New procedure could treat resistant hypertension
Posted April 25, 2012
Durham, N.C. — High blood pressure is a major problem for older adults in the United States, with more than half of people over age 50 dealing with some form of hypertension.
If left untreated, high blood pressure increases the risk of stroke, heart attack and even kidney failure. But for many patients, lifestyle changes and medications don't always lower the risk.
Peggy Kunnen, a 57-year-old patient at Duke University Hospital, has dealt with hypertension for more than two years. She's taken multiple medications in different combinations, but nothing worked effectively.
"It was 270 over 140 the other day at the doctor's office," Kunnen said of her inflated blood pressure, which should be around 120 over 80.
Laura Svetky, a hypertension specialist at Duke, said that many people like Kunnen develop a resistant form of hypertension that does not respond well to treatment. In an attempt to fight this new form of high blood pressure, doctors at Duke are currently testing the results of a procedure called Sympathetic Denervation, a procedure that targets nerves near the kidneys the release hormones to the brain.
In the procedure, a catheter tip is sent through a major artery in the leg and up to the kidney arteries, where it burns certain nerves.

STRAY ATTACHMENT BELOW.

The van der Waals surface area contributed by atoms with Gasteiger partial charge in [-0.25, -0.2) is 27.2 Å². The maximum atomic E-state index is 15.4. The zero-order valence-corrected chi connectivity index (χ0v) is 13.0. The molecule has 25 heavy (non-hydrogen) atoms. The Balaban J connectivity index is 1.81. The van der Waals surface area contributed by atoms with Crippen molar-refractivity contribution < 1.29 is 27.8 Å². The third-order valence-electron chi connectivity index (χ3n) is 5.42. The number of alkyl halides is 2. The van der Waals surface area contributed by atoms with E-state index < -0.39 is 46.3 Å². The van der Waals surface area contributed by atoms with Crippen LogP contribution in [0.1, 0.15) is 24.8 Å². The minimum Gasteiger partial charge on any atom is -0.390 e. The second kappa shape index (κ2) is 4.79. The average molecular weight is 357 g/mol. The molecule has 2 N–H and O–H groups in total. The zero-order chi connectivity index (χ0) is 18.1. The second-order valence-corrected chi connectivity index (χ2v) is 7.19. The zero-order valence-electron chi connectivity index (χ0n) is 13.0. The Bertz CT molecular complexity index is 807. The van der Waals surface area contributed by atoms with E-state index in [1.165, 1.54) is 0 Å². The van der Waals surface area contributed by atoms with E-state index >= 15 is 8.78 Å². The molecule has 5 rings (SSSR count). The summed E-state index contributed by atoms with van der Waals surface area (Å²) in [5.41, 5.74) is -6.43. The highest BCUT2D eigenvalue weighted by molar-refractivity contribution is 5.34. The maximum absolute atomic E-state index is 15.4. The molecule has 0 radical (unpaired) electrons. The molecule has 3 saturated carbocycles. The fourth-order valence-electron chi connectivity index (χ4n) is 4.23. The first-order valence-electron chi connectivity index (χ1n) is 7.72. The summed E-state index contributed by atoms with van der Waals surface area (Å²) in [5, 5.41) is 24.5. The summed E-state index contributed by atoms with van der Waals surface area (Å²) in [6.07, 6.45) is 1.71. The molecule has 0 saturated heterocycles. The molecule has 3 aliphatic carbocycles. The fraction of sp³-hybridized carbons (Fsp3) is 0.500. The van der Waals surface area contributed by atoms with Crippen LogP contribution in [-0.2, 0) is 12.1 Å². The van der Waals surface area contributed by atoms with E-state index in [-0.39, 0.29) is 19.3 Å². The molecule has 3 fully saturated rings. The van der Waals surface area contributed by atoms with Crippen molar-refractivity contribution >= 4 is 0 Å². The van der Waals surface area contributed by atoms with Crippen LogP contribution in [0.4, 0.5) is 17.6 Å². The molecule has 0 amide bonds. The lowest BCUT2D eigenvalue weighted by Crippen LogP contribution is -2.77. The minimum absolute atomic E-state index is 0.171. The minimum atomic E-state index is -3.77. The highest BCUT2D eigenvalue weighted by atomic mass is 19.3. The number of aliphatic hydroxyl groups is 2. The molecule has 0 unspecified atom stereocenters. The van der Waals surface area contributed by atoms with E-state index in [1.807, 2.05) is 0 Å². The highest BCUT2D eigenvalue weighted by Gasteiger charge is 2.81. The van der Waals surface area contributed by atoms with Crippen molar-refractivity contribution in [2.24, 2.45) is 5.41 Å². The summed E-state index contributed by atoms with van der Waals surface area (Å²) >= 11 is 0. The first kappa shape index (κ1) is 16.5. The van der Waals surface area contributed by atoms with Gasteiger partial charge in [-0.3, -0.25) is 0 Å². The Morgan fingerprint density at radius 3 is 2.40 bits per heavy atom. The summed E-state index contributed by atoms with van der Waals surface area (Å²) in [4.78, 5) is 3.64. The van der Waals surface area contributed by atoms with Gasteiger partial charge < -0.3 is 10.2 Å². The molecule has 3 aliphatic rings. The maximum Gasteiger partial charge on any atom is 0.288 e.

"It appears that [resistant hypertension] is at least in part due to over activity of the adrenal nervous system," Svetkey said. "That's the 'fight or flight' nervous system."
Duke Hospital cardiologist Manesh Patel believes the procedure could be effective.
"The signals for high blood pressure are stopping, so the kidney doesn't release these hormones," Patel said. "We have encouraging results from the prior studies that make us think this is an option for many of these no-option patients."
For Kunnen, Sympathetic Denervation provides new hope in her fight against high blood pressure.
"Maybe, hopefully, they can take me off some of my medications," she said.
For more information on the Resistant Hypertension Program, call the Heart Center referral number at 919-681-5816 and selecting option two or three. Patients and providers can also learn more about renal denervation online.